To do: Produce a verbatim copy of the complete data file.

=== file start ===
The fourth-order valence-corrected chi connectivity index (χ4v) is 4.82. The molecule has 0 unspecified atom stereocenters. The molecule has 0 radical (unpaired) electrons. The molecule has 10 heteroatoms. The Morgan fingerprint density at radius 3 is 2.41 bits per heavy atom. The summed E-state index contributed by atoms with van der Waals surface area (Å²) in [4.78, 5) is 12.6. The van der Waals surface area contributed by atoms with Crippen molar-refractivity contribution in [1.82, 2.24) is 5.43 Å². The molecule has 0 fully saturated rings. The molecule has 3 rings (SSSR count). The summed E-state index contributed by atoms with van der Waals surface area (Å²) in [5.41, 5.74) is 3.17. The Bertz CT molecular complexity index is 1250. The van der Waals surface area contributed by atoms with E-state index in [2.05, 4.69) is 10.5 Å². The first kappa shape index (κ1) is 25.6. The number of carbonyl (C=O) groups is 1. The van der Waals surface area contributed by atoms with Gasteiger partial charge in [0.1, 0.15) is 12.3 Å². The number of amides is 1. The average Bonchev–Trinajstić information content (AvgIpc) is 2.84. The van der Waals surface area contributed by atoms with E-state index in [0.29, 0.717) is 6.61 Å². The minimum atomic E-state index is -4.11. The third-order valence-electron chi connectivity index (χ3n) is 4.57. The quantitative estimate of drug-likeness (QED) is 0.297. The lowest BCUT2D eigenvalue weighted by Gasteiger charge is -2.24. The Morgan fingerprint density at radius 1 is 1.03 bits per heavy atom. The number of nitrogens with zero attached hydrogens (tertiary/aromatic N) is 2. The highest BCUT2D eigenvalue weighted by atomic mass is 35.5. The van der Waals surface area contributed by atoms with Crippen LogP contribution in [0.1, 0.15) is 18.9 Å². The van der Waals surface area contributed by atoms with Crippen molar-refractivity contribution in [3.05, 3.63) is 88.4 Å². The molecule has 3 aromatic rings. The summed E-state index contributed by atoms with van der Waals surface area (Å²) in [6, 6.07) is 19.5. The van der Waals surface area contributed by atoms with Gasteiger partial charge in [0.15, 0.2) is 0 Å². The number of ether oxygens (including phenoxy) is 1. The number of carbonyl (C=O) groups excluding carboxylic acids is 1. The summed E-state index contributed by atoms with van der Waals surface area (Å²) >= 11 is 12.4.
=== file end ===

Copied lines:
The fourth-order valence-corrected chi connectivity index (χ4v) is 4.82. The molecule has 0 unspecified atom stereocenters. The molecule has 0 radical (unpaired) electrons. The molecule has 10 heteroatoms. The Morgan fingerprint density at radius 3 is 2.41 bits per heavy atom. The summed E-state index contributed by atoms with van der Waals surface area (Å²) in [4.78, 5) is 12.6. The van der Waals surface area contributed by atoms with Crippen molar-refractivity contribution in [1.82, 2.24) is 5.43 Å². The molecule has 0 fully saturated rings. The molecule has 3 rings (SSSR count). The summed E-state index contributed by atoms with van der Waals surface area (Å²) in [5.41, 5.74) is 3.17. The Bertz CT molecular complexity index is 1250. The van der Waals surface area contributed by atoms with E-state index in [2.05, 4.69) is 10.5 Å². The first kappa shape index (κ1) is 25.6. The number of carbonyl (C=O) groups is 1. The van der Waals surface area contributed by atoms with Gasteiger partial charge in [0.1, 0.15) is 12.3 Å². The number of amides is 1. The average Bonchev–Trinajstić information content (AvgIpc) is 2.84. The van der Waals surface area contributed by atoms with E-state index in [0.29, 0.717) is 6.61 Å². The minimum atomic E-state index is -4.11. The third-order valence-electron chi connectivity index (χ3n) is 4.57. The quantitative estimate of drug-likeness (QED) is 0.297. The lowest BCUT2D eigenvalue weighted by Gasteiger charge is -2.24. The Morgan fingerprint density at radius 1 is 1.03 bits per heavy atom. The number of nitrogens with zero attached hydrogens (tertiary/aromatic N) is 2. The highest BCUT2D eigenvalue weighted by atomic mass is 35.5. The van der Waals surface area contributed by atoms with Crippen LogP contribution in [0.1, 0.15) is 18.9 Å². The van der Waals surface area contributed by atoms with Crippen molar-refractivity contribution in [3.05, 3.63) is 88.4 Å². The molecule has 3 aromatic rings. The summed E-state index contributed by atoms with van der Waals surface area (Å²) in [6, 6.07) is 19.5. The van der Waals surface area contributed by atoms with Gasteiger partial charge in [0.15, 0.2) is 0 Å². The number of ether oxygens (including phenoxy) is 1. The number of carbonyl (C=O) groups excluding carboxylic acids is 1. The summed E-state index contributed by atoms with van der Waals surface area (Å²) >= 11 is 12.4.